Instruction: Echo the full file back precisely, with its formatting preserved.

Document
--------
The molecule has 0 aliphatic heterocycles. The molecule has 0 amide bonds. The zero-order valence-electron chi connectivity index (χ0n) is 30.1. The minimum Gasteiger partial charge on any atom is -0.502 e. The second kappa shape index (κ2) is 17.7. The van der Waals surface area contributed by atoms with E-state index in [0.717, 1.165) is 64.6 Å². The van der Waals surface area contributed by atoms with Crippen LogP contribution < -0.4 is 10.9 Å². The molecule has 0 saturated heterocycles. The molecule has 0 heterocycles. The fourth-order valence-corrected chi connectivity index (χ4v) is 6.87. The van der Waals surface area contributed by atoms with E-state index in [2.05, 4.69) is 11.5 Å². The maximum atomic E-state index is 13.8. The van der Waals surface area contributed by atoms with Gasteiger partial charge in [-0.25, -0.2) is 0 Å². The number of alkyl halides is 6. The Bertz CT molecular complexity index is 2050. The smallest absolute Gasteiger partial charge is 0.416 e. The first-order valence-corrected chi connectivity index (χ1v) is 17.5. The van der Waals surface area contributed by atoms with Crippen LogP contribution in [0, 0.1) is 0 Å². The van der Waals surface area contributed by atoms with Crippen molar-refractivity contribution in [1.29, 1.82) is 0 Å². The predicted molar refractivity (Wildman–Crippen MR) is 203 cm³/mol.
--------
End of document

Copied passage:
The molecule has 0 aliphatic heterocycles. The molecule has 0 amide bonds. The zero-order valence-electron chi connectivity index (χ0n) is 30.1. The minimum Gasteiger partial charge on any atom is -0.502 e. The second kappa shape index (κ2) is 17.7. The van der Waals surface area contributed by atoms with E-state index in [0.717, 1.165) is 64.6 Å². The van der Waals surface area contributed by atoms with Crippen LogP contribution < -0.4 is 10.9 Å². The molecule has 0 saturated heterocycles. The molecule has 0 heterocycles. The fourth-order valence-corrected chi connectivity index (χ4v) is 6.87. The van der Waals surface area contributed by atoms with E-state index in [2.05, 4.69) is 11.5 Å². The maximum atomic E-state index is 13.8. The van der Waals surface area contributed by atoms with Gasteiger partial charge in [-0.25, -0.2) is 0 Å². The number of alkyl halides is 6. The Bertz CT molecular complexity index is 2050. The smallest absolute Gasteiger partial charge is 0.416 e. The first-order valence-corrected chi connectivity index (χ1v) is 17.5. The van der Waals surface area contributed by atoms with Crippen LogP contribution in [0, 0.1) is 0 Å². The van der Waals surface area contributed by atoms with Crippen molar-refractivity contribution in [1.29, 1.82) is 0 Å². The predicted molar refractivity (Wildman–Crippen MR) is 203 cm³/mol.